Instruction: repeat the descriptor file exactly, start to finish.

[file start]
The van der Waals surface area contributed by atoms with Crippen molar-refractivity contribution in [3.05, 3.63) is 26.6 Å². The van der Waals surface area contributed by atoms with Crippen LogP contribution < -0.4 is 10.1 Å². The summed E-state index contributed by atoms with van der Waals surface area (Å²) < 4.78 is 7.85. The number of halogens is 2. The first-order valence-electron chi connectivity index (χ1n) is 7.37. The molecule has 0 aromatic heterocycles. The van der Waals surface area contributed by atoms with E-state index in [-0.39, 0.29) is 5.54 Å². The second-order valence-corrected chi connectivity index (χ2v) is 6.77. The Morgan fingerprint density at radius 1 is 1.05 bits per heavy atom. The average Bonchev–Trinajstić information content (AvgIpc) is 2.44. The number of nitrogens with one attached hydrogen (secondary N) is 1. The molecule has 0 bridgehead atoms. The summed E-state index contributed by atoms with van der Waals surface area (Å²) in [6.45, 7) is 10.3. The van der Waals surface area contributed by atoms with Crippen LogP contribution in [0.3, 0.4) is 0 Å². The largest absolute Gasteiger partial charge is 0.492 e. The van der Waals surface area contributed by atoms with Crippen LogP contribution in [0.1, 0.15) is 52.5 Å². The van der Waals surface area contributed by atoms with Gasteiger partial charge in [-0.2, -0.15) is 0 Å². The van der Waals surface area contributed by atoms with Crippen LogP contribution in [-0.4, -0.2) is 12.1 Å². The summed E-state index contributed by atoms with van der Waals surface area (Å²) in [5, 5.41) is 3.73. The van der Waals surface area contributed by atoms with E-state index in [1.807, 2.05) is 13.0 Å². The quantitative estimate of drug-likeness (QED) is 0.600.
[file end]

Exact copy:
The van der Waals surface area contributed by atoms with Crippen molar-refractivity contribution in [3.05, 3.63) is 26.6 Å². The van der Waals surface area contributed by atoms with Crippen LogP contribution < -0.4 is 10.1 Å². The summed E-state index contributed by atoms with van der Waals surface area (Å²) < 4.78 is 7.85. The number of halogens is 2. The first-order valence-electron chi connectivity index (χ1n) is 7.37. The molecule has 0 aromatic heterocycles. The van der Waals surface area contributed by atoms with E-state index in [-0.39, 0.29) is 5.54 Å². The second-order valence-corrected chi connectivity index (χ2v) is 6.77. The Morgan fingerprint density at radius 1 is 1.05 bits per heavy atom. The average Bonchev–Trinajstić information content (AvgIpc) is 2.44. The number of nitrogens with one attached hydrogen (secondary N) is 1. The molecule has 0 bridgehead atoms. The summed E-state index contributed by atoms with van der Waals surface area (Å²) in [6.45, 7) is 10.3. The van der Waals surface area contributed by atoms with Crippen LogP contribution in [0.3, 0.4) is 0 Å². The largest absolute Gasteiger partial charge is 0.492 e. The van der Waals surface area contributed by atoms with Crippen LogP contribution in [0.1, 0.15) is 52.5 Å². The van der Waals surface area contributed by atoms with Gasteiger partial charge in [-0.2, -0.15) is 0 Å². The van der Waals surface area contributed by atoms with Crippen LogP contribution in [-0.4, -0.2) is 12.1 Å². The summed E-state index contributed by atoms with van der Waals surface area (Å²) in [5, 5.41) is 3.73. The van der Waals surface area contributed by atoms with E-state index in [1.807, 2.05) is 13.0 Å². The quantitative estimate of drug-likeness (QED) is 0.600.